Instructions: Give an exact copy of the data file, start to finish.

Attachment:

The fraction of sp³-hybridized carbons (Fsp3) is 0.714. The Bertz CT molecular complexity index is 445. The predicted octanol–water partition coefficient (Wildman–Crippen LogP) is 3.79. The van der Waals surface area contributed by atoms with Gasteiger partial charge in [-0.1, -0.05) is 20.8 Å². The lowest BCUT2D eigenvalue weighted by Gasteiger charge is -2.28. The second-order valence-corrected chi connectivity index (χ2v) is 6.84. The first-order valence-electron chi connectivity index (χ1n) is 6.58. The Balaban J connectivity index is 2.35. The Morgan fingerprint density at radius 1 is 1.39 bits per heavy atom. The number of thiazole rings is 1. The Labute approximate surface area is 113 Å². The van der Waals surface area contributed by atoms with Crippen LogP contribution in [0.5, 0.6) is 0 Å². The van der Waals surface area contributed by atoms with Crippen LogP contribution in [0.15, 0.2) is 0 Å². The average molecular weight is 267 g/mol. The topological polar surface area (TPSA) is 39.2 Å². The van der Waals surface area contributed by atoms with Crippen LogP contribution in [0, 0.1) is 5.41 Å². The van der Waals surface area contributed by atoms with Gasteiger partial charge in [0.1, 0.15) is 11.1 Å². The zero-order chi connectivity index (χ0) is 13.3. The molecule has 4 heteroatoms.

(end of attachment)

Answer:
The fraction of sp³-hybridized carbons (Fsp3) is 0.714. The Bertz CT molecular complexity index is 445. The predicted octanol–water partition coefficient (Wildman–Crippen LogP) is 3.79. The van der Waals surface area contributed by atoms with Gasteiger partial charge in [-0.1, -0.05) is 20.8 Å². The lowest BCUT2D eigenvalue weighted by Gasteiger charge is -2.28. The second-order valence-corrected chi connectivity index (χ2v) is 6.84. The first-order valence-electron chi connectivity index (χ1n) is 6.58. The Balaban J connectivity index is 2.35. The Morgan fingerprint density at radius 1 is 1.39 bits per heavy atom. The number of thiazole rings is 1. The Labute approximate surface area is 113 Å². The van der Waals surface area contributed by atoms with Crippen LogP contribution in [0.5, 0.6) is 0 Å². The van der Waals surface area contributed by atoms with Crippen LogP contribution in [0.15, 0.2) is 0 Å². The average molecular weight is 267 g/mol. The topological polar surface area (TPSA) is 39.2 Å². The van der Waals surface area contributed by atoms with Crippen LogP contribution in [0, 0.1) is 5.41 Å². The van der Waals surface area contributed by atoms with Gasteiger partial charge in [0.1, 0.15) is 11.1 Å². The zero-order chi connectivity index (χ0) is 13.3. The molecule has 4 heteroatoms.